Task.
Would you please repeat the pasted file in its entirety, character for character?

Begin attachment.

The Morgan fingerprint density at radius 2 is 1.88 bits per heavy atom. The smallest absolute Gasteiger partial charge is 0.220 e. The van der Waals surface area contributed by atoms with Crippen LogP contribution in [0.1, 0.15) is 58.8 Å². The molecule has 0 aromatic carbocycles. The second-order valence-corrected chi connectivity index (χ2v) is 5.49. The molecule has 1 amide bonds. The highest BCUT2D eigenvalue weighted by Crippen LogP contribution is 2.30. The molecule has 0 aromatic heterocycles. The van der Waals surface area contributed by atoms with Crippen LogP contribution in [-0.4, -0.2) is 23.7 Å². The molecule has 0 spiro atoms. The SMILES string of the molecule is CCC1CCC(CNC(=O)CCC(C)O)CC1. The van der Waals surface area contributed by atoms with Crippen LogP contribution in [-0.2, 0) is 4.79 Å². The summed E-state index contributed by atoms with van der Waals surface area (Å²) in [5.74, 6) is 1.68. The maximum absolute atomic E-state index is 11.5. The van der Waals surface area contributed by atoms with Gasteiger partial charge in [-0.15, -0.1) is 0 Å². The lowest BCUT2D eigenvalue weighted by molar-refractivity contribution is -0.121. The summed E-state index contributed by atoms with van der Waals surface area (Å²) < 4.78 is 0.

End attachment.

The Morgan fingerprint density at radius 2 is 1.88 bits per heavy atom. The smallest absolute Gasteiger partial charge is 0.220 e. The van der Waals surface area contributed by atoms with Crippen LogP contribution in [0.1, 0.15) is 58.8 Å². The molecule has 0 aromatic carbocycles. The second-order valence-corrected chi connectivity index (χ2v) is 5.49. The molecule has 1 amide bonds. The highest BCUT2D eigenvalue weighted by Crippen LogP contribution is 2.30. The molecule has 0 aromatic heterocycles. The van der Waals surface area contributed by atoms with Crippen LogP contribution in [-0.4, -0.2) is 23.7 Å². The molecule has 0 spiro atoms. The SMILES string of the molecule is CCC1CCC(CNC(=O)CCC(C)O)CC1. The van der Waals surface area contributed by atoms with Crippen LogP contribution in [-0.2, 0) is 4.79 Å². The summed E-state index contributed by atoms with van der Waals surface area (Å²) in [5.74, 6) is 1.68. The maximum absolute atomic E-state index is 11.5. The van der Waals surface area contributed by atoms with Gasteiger partial charge in [-0.15, -0.1) is 0 Å². The lowest BCUT2D eigenvalue weighted by molar-refractivity contribution is -0.121. The summed E-state index contributed by atoms with van der Waals surface area (Å²) < 4.78 is 0.